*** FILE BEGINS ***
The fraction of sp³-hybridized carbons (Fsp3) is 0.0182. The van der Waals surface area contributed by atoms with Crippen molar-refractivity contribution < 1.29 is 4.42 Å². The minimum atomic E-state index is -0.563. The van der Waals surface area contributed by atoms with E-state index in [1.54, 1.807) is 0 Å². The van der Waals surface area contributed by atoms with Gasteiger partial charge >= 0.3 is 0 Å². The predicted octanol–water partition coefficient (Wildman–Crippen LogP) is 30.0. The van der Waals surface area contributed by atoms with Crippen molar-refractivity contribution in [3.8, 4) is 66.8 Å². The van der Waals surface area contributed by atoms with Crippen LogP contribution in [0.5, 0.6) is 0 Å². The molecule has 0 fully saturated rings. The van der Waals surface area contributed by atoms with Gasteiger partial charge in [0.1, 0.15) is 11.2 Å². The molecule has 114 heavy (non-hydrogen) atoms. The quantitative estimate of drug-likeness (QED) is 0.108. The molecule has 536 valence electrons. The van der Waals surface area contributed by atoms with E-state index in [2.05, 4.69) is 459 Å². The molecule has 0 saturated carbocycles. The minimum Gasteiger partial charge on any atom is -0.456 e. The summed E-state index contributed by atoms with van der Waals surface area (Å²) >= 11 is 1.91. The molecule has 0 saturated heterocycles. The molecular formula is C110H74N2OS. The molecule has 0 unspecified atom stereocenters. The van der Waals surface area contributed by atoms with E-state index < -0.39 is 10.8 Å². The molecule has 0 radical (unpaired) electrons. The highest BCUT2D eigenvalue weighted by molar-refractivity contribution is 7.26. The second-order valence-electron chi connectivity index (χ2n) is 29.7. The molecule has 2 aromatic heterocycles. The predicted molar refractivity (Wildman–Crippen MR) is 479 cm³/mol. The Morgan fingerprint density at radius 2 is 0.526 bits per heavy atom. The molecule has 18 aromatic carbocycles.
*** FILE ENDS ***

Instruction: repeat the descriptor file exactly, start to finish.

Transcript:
The fraction of sp³-hybridized carbons (Fsp3) is 0.0182. The van der Waals surface area contributed by atoms with Crippen molar-refractivity contribution < 1.29 is 4.42 Å². The minimum atomic E-state index is -0.563. The van der Waals surface area contributed by atoms with E-state index in [1.54, 1.807) is 0 Å². The van der Waals surface area contributed by atoms with Gasteiger partial charge >= 0.3 is 0 Å². The predicted octanol–water partition coefficient (Wildman–Crippen LogP) is 30.0. The van der Waals surface area contributed by atoms with Crippen molar-refractivity contribution in [3.8, 4) is 66.8 Å². The van der Waals surface area contributed by atoms with Crippen LogP contribution in [0.5, 0.6) is 0 Å². The molecule has 0 fully saturated rings. The van der Waals surface area contributed by atoms with Gasteiger partial charge in [0.1, 0.15) is 11.2 Å². The molecule has 114 heavy (non-hydrogen) atoms. The quantitative estimate of drug-likeness (QED) is 0.108. The molecule has 536 valence electrons. The van der Waals surface area contributed by atoms with E-state index in [2.05, 4.69) is 459 Å². The molecule has 0 saturated carbocycles. The minimum Gasteiger partial charge on any atom is -0.456 e. The summed E-state index contributed by atoms with van der Waals surface area (Å²) >= 11 is 1.91. The molecule has 0 saturated heterocycles. The molecular formula is C110H74N2OS. The molecule has 0 unspecified atom stereocenters. The van der Waals surface area contributed by atoms with E-state index < -0.39 is 10.8 Å². The molecule has 0 radical (unpaired) electrons. The highest BCUT2D eigenvalue weighted by molar-refractivity contribution is 7.26. The second-order valence-electron chi connectivity index (χ2n) is 29.7. The molecule has 2 aromatic heterocycles. The predicted molar refractivity (Wildman–Crippen MR) is 479 cm³/mol. The Morgan fingerprint density at radius 2 is 0.526 bits per heavy atom. The molecule has 18 aromatic carbocycles.